With a new baby comes a huge set of challenges, questions, and requirements that start to sink in almost immediately after you arrive home from the hospital.
What vaccines does your baby need? Where can you go for breastfeeding help? What if your baby doesn’t sleep? How and where can you get out of the house and meet other new moms (and dads)? Where can you go for emotional support?
During pregnancy, we are innundated with prenatal and birthing classes. But where are all the classes and support networks after the baby is born and your on your own?
Following are some important resources for Toronto parents that we wish someone had shared with us way back when.
If you’re an expectant mom or dad, or know someone who is, this guide for new parents is an invaluable resource.
Drop-Ins, Classes, and Groups
(AKA, Your Get-Out-of-the-House Guide)
It can feel like an insurmountable task to get out of the house with a new baby, but it’s important for your physical and mental health. Signing up for a group or class that meets regularly or committing to a drop-in program gives you an incentive and allows you to learn about your baby and meet other new parents to have some adult conversation—even if it’s just about spit-up and colic!
City of Toronto Ward Reports on Children
This sounds daunting, but what it actually is, is a list of community centres parenting and family literacy centres and early learning centres with free or low-cost drop-in programs, drop-off programs (toddlers+), classes, and support groups. in your ward. Click on Libraries & Family Support Programs to find what’s available near you.
Ontario Early Years Centres
These publicly funded centres have free and low-cost programs like mom groups; baby-and-me playtime with toys, songs, and snacks; informational sessions on nutrition and childcare; and parent relief services (free babysitting, usually for 1 to 2 hours).
City of Toronto Free Parenting Programs
The City of Toronto has two free programs specifically for parents of infants (Make the Connection 0–1, and Living and Learning With Baby), offered by Public Health nurses. Call 416-338-7600 for details and locations.
City of Toronto Recreation Programs
These aren’t just swimming lessons and tennis programs (though they are those, too). These free and low-cost programs for children start with mom-and-tot programs for babies like music and creative playtime for babies under 1 year.
Check the website for registration dates, which take place at the start of each season. Note that some classes go fast—as in five minutes after registration opens. No joke. Have your family ID numbers, and course registration numbers ready the moment lines and Internet registration opens.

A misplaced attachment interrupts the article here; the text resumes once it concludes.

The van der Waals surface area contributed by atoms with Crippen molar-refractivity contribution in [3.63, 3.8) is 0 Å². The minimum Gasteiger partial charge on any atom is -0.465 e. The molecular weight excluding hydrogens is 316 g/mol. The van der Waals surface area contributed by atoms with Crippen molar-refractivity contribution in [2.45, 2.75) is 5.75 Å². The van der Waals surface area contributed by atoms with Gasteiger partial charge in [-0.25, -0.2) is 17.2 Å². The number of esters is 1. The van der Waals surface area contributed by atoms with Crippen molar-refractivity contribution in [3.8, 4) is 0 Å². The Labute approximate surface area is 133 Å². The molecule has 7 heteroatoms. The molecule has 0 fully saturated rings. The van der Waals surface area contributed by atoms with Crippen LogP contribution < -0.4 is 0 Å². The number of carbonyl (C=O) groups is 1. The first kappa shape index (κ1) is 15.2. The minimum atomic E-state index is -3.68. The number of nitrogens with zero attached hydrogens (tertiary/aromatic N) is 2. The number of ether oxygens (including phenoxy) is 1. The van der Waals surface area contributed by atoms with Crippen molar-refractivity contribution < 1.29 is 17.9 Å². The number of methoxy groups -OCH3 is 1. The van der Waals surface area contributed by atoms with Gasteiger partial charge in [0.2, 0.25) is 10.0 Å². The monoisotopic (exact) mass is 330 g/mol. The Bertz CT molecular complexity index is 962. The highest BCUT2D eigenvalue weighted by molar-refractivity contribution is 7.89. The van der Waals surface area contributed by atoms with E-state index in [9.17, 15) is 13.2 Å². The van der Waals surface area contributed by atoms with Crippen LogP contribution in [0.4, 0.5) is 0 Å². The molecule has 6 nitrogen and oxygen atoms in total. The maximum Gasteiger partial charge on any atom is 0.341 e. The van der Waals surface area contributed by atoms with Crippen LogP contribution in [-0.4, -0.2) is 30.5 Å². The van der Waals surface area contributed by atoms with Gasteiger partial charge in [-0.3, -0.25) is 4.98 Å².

Family Resource Centres
Community family resource centres are not part of a centrally funded organization; rather, they are independent centres or a small network of centres all over the city.
They offer programs—usually free—ranging from drop-in play, circle time for babies with caregiver, coffee talk for moms, parenting workshops and classes, and even free short-term childcare (generally for an hour or two). The best way to find a family resource centre is via online search or by checking all the centres in your ward using the City of Toronto Ward Reports tool.
You’re probably aware that hospitals offer pre-natal classes for parents, but did you know that many also have parenting classes, meetups for new moms, and more? Some are even free!
You aren’t relegated to the place where you deliver, but you do have to register in advance. St. Joseph’s Health Centre has childbirth and parenting programs for breastfeeding, yoga for mom and baby, a new dad’s workshops, and a new mom’s group.
Mt. Sinai‘s classes for new parents include infant massage and feeding your baby solids.
Toronto Public Library Ready for Reading
A quiet library may seem like the last place you’d want to bring a baby, but the Toronto Public Library has programs designed specifically for babies and kids under six, including the Ready for Reading Baby Time program, with storytelling and songs for infants (with caregiver), and KidsStop Early Literacy Centres at select branches across the city.
And, of course, you can check out books! Get a library card for your child from birth. It’s a great way to add some variety to your child’s book collection. (The library’s super-convenient hold system allows you to “shop” for books online and have them delivered to your closest branch.)
Interactive, eight-week programs for either moms-to-be, new moms, or mom-and-tot (toddler) in more than 20 locations across Canada. Mom and Baby program invites experts to speak on diapering, baby health, mother health, returning to work, and more.
Baby Learning Centres